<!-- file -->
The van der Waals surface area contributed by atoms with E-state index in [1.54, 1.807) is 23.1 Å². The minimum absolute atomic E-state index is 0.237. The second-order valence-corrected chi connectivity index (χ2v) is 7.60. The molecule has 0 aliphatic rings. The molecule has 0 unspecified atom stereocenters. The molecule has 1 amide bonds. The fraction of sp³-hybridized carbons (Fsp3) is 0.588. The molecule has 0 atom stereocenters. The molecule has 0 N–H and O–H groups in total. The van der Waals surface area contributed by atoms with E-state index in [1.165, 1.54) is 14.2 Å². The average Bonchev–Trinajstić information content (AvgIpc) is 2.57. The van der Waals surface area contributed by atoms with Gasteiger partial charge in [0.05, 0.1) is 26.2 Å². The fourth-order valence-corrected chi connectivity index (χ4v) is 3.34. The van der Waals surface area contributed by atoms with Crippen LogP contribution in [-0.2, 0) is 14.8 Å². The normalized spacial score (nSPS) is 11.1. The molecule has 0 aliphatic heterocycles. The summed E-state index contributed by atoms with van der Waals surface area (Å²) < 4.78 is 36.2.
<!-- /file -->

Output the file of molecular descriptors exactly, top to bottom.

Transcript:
The van der Waals surface area contributed by atoms with E-state index in [1.54, 1.807) is 23.1 Å². The minimum absolute atomic E-state index is 0.237. The second-order valence-corrected chi connectivity index (χ2v) is 7.60. The molecule has 0 aliphatic rings. The molecule has 0 unspecified atom stereocenters. The molecule has 1 amide bonds. The fraction of sp³-hybridized carbons (Fsp3) is 0.588. The molecule has 0 atom stereocenters. The molecule has 0 N–H and O–H groups in total. The van der Waals surface area contributed by atoms with E-state index in [1.165, 1.54) is 14.2 Å². The average Bonchev–Trinajstić information content (AvgIpc) is 2.57. The van der Waals surface area contributed by atoms with Gasteiger partial charge in [0.05, 0.1) is 26.2 Å². The fourth-order valence-corrected chi connectivity index (χ4v) is 3.34. The van der Waals surface area contributed by atoms with Crippen LogP contribution in [-0.2, 0) is 14.8 Å². The normalized spacial score (nSPS) is 11.1. The molecule has 0 aliphatic heterocycles. The summed E-state index contributed by atoms with van der Waals surface area (Å²) < 4.78 is 36.2.